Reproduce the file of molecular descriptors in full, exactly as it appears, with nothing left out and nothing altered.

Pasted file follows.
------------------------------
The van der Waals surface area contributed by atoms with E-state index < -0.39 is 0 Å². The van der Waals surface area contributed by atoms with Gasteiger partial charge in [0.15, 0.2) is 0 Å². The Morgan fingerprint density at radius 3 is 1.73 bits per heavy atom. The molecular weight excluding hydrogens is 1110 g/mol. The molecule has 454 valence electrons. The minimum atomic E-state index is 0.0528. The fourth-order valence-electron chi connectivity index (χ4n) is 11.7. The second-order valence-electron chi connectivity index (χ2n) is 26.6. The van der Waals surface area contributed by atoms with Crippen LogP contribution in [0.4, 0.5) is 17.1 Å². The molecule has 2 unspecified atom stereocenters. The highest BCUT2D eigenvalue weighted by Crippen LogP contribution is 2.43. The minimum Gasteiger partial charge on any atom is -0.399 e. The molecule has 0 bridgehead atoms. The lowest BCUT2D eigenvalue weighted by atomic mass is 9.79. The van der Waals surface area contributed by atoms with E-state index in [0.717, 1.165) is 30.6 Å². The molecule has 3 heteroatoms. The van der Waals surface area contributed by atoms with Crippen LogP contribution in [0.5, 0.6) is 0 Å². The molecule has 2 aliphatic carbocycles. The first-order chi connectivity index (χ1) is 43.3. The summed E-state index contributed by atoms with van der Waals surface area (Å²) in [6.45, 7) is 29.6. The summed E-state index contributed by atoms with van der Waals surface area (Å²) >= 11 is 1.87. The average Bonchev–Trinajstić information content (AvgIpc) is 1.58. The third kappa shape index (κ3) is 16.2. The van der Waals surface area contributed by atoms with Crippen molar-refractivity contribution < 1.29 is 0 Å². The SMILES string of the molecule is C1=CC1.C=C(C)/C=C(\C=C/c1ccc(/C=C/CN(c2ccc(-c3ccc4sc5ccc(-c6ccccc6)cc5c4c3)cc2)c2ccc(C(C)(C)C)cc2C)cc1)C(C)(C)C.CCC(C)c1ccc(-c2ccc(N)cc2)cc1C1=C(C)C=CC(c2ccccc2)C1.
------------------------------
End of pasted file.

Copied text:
The van der Waals surface area contributed by atoms with E-state index < -0.39 is 0 Å². The van der Waals surface area contributed by atoms with Gasteiger partial charge in [0.15, 0.2) is 0 Å². The Morgan fingerprint density at radius 3 is 1.73 bits per heavy atom. The molecular weight excluding hydrogens is 1110 g/mol. The molecule has 454 valence electrons. The minimum atomic E-state index is 0.0528. The fourth-order valence-electron chi connectivity index (χ4n) is 11.7. The second-order valence-electron chi connectivity index (χ2n) is 26.6. The van der Waals surface area contributed by atoms with Crippen LogP contribution in [0.4, 0.5) is 17.1 Å². The molecule has 2 unspecified atom stereocenters. The highest BCUT2D eigenvalue weighted by Crippen LogP contribution is 2.43. The minimum Gasteiger partial charge on any atom is -0.399 e. The molecule has 0 bridgehead atoms. The lowest BCUT2D eigenvalue weighted by atomic mass is 9.79. The van der Waals surface area contributed by atoms with E-state index in [0.717, 1.165) is 30.6 Å². The molecule has 3 heteroatoms. The van der Waals surface area contributed by atoms with Crippen LogP contribution in [0.5, 0.6) is 0 Å². The molecule has 2 aliphatic carbocycles. The first-order chi connectivity index (χ1) is 43.3. The summed E-state index contributed by atoms with van der Waals surface area (Å²) in [6.45, 7) is 29.6. The summed E-state index contributed by atoms with van der Waals surface area (Å²) >= 11 is 1.87. The average Bonchev–Trinajstić information content (AvgIpc) is 1.58. The third kappa shape index (κ3) is 16.2. The van der Waals surface area contributed by atoms with Crippen molar-refractivity contribution < 1.29 is 0 Å². The SMILES string of the molecule is C1=CC1.C=C(C)/C=C(\C=C/c1ccc(/C=C/CN(c2ccc(-c3ccc4sc5ccc(-c6ccccc6)cc5c4c3)cc2)c2ccc(C(C)(C)C)cc2C)cc1)C(C)(C)C.CCC(C)c1ccc(-c2ccc(N)cc2)cc1C1=C(C)C=CC(c2ccccc2)C1.